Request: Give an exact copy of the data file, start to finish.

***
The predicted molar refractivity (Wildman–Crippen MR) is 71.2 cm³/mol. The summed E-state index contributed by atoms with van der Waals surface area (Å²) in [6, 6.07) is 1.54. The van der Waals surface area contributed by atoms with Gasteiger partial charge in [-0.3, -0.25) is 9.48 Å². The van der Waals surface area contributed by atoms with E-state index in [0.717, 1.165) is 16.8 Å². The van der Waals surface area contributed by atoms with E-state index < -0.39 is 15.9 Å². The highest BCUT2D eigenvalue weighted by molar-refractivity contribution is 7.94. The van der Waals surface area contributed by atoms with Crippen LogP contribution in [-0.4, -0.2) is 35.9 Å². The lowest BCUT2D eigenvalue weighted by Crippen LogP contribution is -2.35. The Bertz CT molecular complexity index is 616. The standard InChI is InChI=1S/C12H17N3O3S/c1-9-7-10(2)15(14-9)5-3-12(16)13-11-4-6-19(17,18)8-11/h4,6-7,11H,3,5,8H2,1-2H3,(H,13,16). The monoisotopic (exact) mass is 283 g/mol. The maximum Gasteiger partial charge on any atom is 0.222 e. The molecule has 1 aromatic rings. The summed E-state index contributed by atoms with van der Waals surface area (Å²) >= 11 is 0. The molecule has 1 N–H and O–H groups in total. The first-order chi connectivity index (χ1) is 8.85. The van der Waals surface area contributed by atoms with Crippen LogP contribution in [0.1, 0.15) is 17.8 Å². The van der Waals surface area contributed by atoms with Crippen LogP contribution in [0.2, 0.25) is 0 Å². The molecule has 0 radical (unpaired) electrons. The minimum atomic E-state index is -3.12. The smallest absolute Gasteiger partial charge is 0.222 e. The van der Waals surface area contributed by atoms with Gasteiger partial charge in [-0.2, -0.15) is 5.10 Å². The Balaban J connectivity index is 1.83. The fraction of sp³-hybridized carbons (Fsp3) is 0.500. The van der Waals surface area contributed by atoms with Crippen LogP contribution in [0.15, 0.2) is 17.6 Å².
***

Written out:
The predicted molar refractivity (Wildman–Crippen MR) is 71.2 cm³/mol. The summed E-state index contributed by atoms with van der Waals surface area (Å²) in [6, 6.07) is 1.54. The van der Waals surface area contributed by atoms with Gasteiger partial charge in [-0.3, -0.25) is 9.48 Å². The van der Waals surface area contributed by atoms with E-state index in [0.717, 1.165) is 16.8 Å². The van der Waals surface area contributed by atoms with E-state index < -0.39 is 15.9 Å². The highest BCUT2D eigenvalue weighted by molar-refractivity contribution is 7.94. The van der Waals surface area contributed by atoms with Crippen LogP contribution in [-0.4, -0.2) is 35.9 Å². The lowest BCUT2D eigenvalue weighted by Crippen LogP contribution is -2.35. The Bertz CT molecular complexity index is 616. The standard InChI is InChI=1S/C12H17N3O3S/c1-9-7-10(2)15(14-9)5-3-12(16)13-11-4-6-19(17,18)8-11/h4,6-7,11H,3,5,8H2,1-2H3,(H,13,16). The monoisotopic (exact) mass is 283 g/mol. The maximum Gasteiger partial charge on any atom is 0.222 e. The molecule has 1 aromatic rings. The summed E-state index contributed by atoms with van der Waals surface area (Å²) >= 11 is 0. The molecule has 1 N–H and O–H groups in total. The first-order chi connectivity index (χ1) is 8.85. The van der Waals surface area contributed by atoms with Crippen LogP contribution in [0.1, 0.15) is 17.8 Å². The van der Waals surface area contributed by atoms with Crippen LogP contribution in [0.2, 0.25) is 0 Å². The molecule has 0 radical (unpaired) electrons. The minimum atomic E-state index is -3.12. The smallest absolute Gasteiger partial charge is 0.222 e. The van der Waals surface area contributed by atoms with Gasteiger partial charge in [-0.2, -0.15) is 5.10 Å². The Balaban J connectivity index is 1.83. The fraction of sp³-hybridized carbons (Fsp3) is 0.500. The van der Waals surface area contributed by atoms with Crippen LogP contribution in [0.15, 0.2) is 17.6 Å².